A Former Ohio Nurse’s Assistant Was Sentenced To 65 Years In Prison For Robbing Elderly Individuals

A woman from central Ohio who admitted to stealing jewellery and other valuables from several dozen senior people of assisted living and nursing homes was given a 65-year jail sentence, which the Ohio Supreme Court upheld.

In 2016, Susan Gwynne, a former nurse’s assistant, entered a guilty plea to 46 out of 101 offences, which included theft, burglary, and receiving stolen items. She admitted stealing watches, jewellery, and other goods from senior care facility residents as part of a plea agreement.

A Former Ohio Nurse's Assistant Was Sentenced To 65 Years In Prison For Robbing Elderly Individuals

When Gwynne was employed as a nurse at an assisted living facility in 2004, she told the judge that she started stealing things from patients’ rooms to fund her cocaine habit. She claimed that even after being dismissed, she continued to go to facilities in Delaware and Franklin counties while wearing her uniform and robbing rooms. At her house, investigators discovered almost 3,000 objects.

The complicated path of appeals culminates in the Supreme Court’s ruling on Wednesday.

Given the seriousness of the offences, the trial court decided that “no single prison term” would be appropriate and therefore issued consecutive terms. The Fifth District Court of Appeals reversed the sentence in 2017, pointing to Gwynne’s age and her status as a first-time, nonviolent offender. It stated that a 15-year prison sentence was suitable.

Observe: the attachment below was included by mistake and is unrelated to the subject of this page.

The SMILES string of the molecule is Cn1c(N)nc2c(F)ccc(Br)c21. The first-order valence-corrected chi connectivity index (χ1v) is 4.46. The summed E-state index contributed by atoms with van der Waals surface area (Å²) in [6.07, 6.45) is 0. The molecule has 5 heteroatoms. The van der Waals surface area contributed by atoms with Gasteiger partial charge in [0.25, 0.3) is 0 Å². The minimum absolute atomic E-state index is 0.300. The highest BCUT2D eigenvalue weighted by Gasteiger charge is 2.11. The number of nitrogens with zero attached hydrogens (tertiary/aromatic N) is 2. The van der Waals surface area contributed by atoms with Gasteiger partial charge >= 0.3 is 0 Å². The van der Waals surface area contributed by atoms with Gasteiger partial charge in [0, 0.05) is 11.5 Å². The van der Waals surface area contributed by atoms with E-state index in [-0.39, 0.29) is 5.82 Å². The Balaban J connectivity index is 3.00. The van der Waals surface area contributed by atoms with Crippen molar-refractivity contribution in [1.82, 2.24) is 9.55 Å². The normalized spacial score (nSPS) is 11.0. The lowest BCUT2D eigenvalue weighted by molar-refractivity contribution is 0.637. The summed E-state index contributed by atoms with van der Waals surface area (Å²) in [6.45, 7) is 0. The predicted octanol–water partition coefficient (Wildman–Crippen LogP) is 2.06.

In 2019, the Supreme Court overturned the ruling and instructed the Appellate Court to reexamine. Afterwards, the lower court maintained the 65-year sentence, stating that it lacked the power to change the consecutive sentences.

In December, the Texas Supreme Court voted 4–3 to remand the matter for further review. However, in January, the high court ruled 4-3 to reevaluate its own ruling following a change in party control.

A split high court decided last week that the consecutive terms were rightly enforced.

Gwynne, who is currently 62 years old and confined at the Ohio Reformatory for Women in Marysville, is not expected to be released until 2081, according to the Columbus Dispatch.

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